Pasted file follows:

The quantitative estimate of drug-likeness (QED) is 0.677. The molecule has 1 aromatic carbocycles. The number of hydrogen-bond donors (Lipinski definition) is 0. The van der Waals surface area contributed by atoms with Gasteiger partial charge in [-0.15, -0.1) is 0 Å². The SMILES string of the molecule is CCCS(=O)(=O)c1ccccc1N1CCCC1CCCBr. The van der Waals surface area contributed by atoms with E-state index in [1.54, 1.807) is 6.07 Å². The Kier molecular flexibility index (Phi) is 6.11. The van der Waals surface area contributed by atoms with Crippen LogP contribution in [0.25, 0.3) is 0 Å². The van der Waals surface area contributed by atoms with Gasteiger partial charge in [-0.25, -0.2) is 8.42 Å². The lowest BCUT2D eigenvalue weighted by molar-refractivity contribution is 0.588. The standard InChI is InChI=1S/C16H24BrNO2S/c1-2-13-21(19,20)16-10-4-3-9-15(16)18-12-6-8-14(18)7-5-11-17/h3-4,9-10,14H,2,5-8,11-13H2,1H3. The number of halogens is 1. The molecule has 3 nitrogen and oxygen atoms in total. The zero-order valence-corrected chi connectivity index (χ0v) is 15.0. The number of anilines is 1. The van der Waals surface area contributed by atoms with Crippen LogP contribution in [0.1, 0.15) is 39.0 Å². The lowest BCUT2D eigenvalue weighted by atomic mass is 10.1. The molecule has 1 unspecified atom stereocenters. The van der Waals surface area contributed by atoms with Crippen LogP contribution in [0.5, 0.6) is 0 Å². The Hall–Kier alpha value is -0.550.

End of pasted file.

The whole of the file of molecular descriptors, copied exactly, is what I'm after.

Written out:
The quantitative estimate of drug-likeness (QED) is 0.677. The molecule has 1 aromatic carbocycles. The number of hydrogen-bond donors (Lipinski definition) is 0. The van der Waals surface area contributed by atoms with Gasteiger partial charge in [-0.15, -0.1) is 0 Å². The SMILES string of the molecule is CCCS(=O)(=O)c1ccccc1N1CCCC1CCCBr. The van der Waals surface area contributed by atoms with E-state index in [1.54, 1.807) is 6.07 Å². The Kier molecular flexibility index (Phi) is 6.11. The van der Waals surface area contributed by atoms with Crippen LogP contribution in [0.25, 0.3) is 0 Å². The van der Waals surface area contributed by atoms with Gasteiger partial charge in [-0.25, -0.2) is 8.42 Å². The lowest BCUT2D eigenvalue weighted by molar-refractivity contribution is 0.588. The standard InChI is InChI=1S/C16H24BrNO2S/c1-2-13-21(19,20)16-10-4-3-9-15(16)18-12-6-8-14(18)7-5-11-17/h3-4,9-10,14H,2,5-8,11-13H2,1H3. The number of halogens is 1. The molecule has 3 nitrogen and oxygen atoms in total. The zero-order valence-corrected chi connectivity index (χ0v) is 15.0. The number of anilines is 1. The van der Waals surface area contributed by atoms with Crippen LogP contribution in [0.1, 0.15) is 39.0 Å². The lowest BCUT2D eigenvalue weighted by atomic mass is 10.1. The molecule has 1 unspecified atom stereocenters. The van der Waals surface area contributed by atoms with Crippen LogP contribution in [0.5, 0.6) is 0 Å². The Hall–Kier alpha value is -0.550.